DUBLIN — Less well-off countries are facing bigger food bills, according to the United Nations, which on Thursday said the world’s food imports are set to increase by 12 per cent this year to 1.72 trillion dollars, equivalent to Russia’s gross domestic product.
In its biannual report on global food markets, the UN’s Food and Agriculture Organization (FAO) estimated consumer prices for proteins and calories to have increased by between 20 and 34 per cent compared to a year ago, risking “deteriorating quantitative and qualitative dietary trends in vulnerable countries” where food can account for up to half of household spending.
The FAO last week estimated an overall annual jump in food costs of around 40 per cent, due to “a surge in prices for oils, sugar and cereals.”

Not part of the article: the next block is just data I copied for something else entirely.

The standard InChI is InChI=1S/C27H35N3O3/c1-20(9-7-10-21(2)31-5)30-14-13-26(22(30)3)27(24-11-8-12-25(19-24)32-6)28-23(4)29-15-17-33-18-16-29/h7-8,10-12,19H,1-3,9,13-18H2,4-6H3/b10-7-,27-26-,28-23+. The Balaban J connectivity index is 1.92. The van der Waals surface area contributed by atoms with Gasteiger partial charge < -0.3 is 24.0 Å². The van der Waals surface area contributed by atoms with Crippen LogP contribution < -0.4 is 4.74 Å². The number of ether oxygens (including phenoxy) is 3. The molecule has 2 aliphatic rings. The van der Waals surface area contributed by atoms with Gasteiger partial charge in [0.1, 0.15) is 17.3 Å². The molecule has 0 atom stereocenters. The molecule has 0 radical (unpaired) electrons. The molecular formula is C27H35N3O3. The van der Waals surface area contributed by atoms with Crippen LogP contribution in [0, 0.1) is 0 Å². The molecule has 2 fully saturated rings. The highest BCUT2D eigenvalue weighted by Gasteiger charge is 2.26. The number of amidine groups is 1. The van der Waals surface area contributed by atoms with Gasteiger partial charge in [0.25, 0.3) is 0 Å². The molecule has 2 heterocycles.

Related inflation in wealthier OECD countries jumped from 1.2 per cent late last year to 3.3 per cent by April. Capital Economics said on Thursday that while a rise was to be expected as economies reopened, the reported increase “exceeded even our relatively strong expectations.”
The rising inflation comes after most countries suffered GDP contractions in 2020 and as parts of Asia face ongoing surges in coronavirus infections.
Earlier this week, researchers at Tufts University said food prices went up across 133 countries as pandemic-related curbs were introduced last year. “More stringent restrictions were linked with a higher price of food and a higher ratio of food prices to prices across all consumer goods,” they said.
The International Monetary Fund recently warned that pandemic-related restrictions could have pushed almost 100 million more people, likely the worst-hit by high food prices, into “the ranks of the extreme poor.”Show